From his friend, Steve…haha – just saw you on the news…way to go!

From a girl in his class, Kara…Seriously dude, I knew you were crazy, but you should win an award for THAT…
From another girl at school, Melissa…didn’t your mom teach you any manners…one thing to be funny, but that was just gross…AND ON TV.  Good luck getting into college, moron!

His mind raced – last night, last night, last night…what happened?  His parents were going to a work party for his dad.  He was going to Brent’s.  At least that’s what he told them.  They wanted him home by 1am.  He didn’t go to Brent’s.  He was sweating even more.
A few more messages, from his best friend, Kyle…I told you not to do it.  so don’t come blaming me.  have your parents seen yet?  CALL ME!!!

From Steve again…NICE, someone has it up on Youtube now.  You are lagit man, for real.  already at like 2k views, and it’s only been a few hours.  #rockstar

There was a link.  Hunter pressed it.  He turned his phone sideways and waited for the the video to load.  He looked at the view count; it was now up to 10,000.  When it loaded, a news reporter stood on a busy street corner, people all around her.  
She started the broadcast, “This is Holly Madsen in downtown with other revelers waiting for midnight to arrive in just under a minute.  Everyone around me seems in high spirits and ready for the New Year.”
“Holy crap,” he whispered, some memory coming back.  They went to Brent’s, but then they took his car, picked up some friends and went downtown.  His parents had told him to stay away from down town.  Brent took some booze from his parents house and they partook to celebrate the New Year.  
Then he saw himself in the video.  Standing right behind the reporter.  He was right there, next to his buddies.    The reporter continued, “Everyone around, help me count down the New Year.”  
The crowd cheered behind her…”10…9…8…7…6…5…4…” 
Hunter watched in horror as he pushed his way up through the crowd, closer to the reporter. 
She continued to smile and yell with the crowd around her.  On the video, Hunter’s mouth wasn’t moving, but his eyes were fixed on the reporter.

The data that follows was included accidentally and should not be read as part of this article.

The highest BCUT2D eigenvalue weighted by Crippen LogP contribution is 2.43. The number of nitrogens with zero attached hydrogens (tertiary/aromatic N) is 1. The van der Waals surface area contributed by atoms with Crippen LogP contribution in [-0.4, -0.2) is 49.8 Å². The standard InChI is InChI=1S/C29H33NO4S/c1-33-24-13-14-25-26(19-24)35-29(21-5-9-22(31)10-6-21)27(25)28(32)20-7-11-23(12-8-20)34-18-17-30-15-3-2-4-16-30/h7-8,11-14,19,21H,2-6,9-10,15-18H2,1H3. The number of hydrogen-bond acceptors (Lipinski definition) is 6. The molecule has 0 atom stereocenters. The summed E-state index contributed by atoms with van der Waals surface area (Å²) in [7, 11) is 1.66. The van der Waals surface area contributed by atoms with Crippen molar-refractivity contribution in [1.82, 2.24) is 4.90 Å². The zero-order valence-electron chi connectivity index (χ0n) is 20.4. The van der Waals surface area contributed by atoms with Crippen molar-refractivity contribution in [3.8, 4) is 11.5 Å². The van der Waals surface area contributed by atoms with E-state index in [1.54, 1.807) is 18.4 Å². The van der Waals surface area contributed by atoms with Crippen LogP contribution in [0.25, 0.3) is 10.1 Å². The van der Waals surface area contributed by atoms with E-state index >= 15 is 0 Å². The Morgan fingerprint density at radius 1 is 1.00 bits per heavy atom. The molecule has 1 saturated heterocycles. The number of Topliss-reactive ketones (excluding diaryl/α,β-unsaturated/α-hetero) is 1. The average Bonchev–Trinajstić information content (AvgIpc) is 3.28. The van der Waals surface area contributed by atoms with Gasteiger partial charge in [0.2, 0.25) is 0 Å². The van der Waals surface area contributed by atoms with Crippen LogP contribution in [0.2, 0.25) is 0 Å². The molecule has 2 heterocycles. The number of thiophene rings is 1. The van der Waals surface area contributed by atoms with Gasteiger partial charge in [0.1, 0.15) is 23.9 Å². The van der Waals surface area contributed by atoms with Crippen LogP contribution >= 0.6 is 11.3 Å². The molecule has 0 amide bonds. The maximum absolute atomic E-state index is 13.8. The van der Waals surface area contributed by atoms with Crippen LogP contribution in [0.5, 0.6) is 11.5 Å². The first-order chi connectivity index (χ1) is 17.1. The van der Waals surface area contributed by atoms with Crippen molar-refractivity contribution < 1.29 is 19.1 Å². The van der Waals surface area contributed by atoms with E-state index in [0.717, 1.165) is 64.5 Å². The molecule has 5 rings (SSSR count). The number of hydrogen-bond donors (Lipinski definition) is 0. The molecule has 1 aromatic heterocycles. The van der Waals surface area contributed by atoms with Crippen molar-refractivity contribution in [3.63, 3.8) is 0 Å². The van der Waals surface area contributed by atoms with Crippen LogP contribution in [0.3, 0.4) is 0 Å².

“…and one.  Happy New Year!” she shouted, and as soon as she did, Hunter lunged in and gave her a sloppy kiss on the lips.
The reporters face turned quickly to disgust as she stepped back.  The crowd around screamed, egging Hunter on.  Hunter smiled and whooped back to the crowd.  
“Oh no,” he said as he watched himself go in for another smooch.  As he leaned in again he puked all over her.
“Noooooo!” he screamed from his bed and put his hands to his mouth.  The reporter screamed and some in the crowd laughed, others looked ill.  His friends grabbed him quickly and they raced off screen before the video went black.
He lay in bed, helpless, unsure what to do.  There was a knock at the door.
“Hey, Hunter, you okay?”
“Uh…yeah, mom.  Just,” he stammered, wiping his brow, “not feeling so hot.”
“Okay.  Well, Dad and I are going to get breakfast made.  Come on down when you feel like it and tell us about last night.  If it was anything like ours, I bet you had a blast.  Happy New Year!”
“Ha-ha…okay,” he said, dropping his phone in his lap, and putting his head in his hands.

The Best Present

Daddy, you are so silly!

As she read the words, a shutter of remembrance caused a chill, then a tug at her breath.

Then tears.

Wiping her cheek on the back of her sweater, she repositioned herself.  She had been huddled on the couch for two days, wearing the same pajamas.   No work, no calls. no going out.  All she had time for – all she wanted to do – was to go through the box of belongings her father had left her.

There had been moments of deep sadness, wonderful laughter, and curious uncertainty.   It had been a week since since she got the call and three days since the funeral, yet she still wouldn’t admit that he was truly gone.

She picked the diary back up and began again.

December 18th

Today is my little girl’s birthday.  She is so cute.  I love getting up for work in the morning because I’m usually up before anybody else, but by the time I’m out of the shower and dressed and back in the kitchen…there she is.  In her fuzzy jammies, waiting for a hug.  That tangled hair and bright smile.  It makes my day.

When I saw her this morning she was so giggly and I grabbed her and said, in a monster voice, ‘Why are you so giggly?’

‘Daddy, you know why!’

Hmm, I pretended.  ‘Is it because you have frogs in your breeches?” 

She laughed and laughed and I tickled her.

‘Daddy, you are so silly!’

She stopped and, though she was laughing, the tears fell even harder than before.  It was coming back.  Not the exact images, but flashes, glimpses.  Little presents to help her remember.

The phone rang and she wiped her eyes again.  She knew it was her mom checking in on her.  She closed the diary and held it close.  “Thank you,” she whispered, before placing it next to the other memories that her father had taken the time to create for her.

This story is dedicated to my little Jordan (who is not quite so little anymore) on her 6th birthday.  She always likes to tell me just how “silly” I am.  I love you fluffy girl!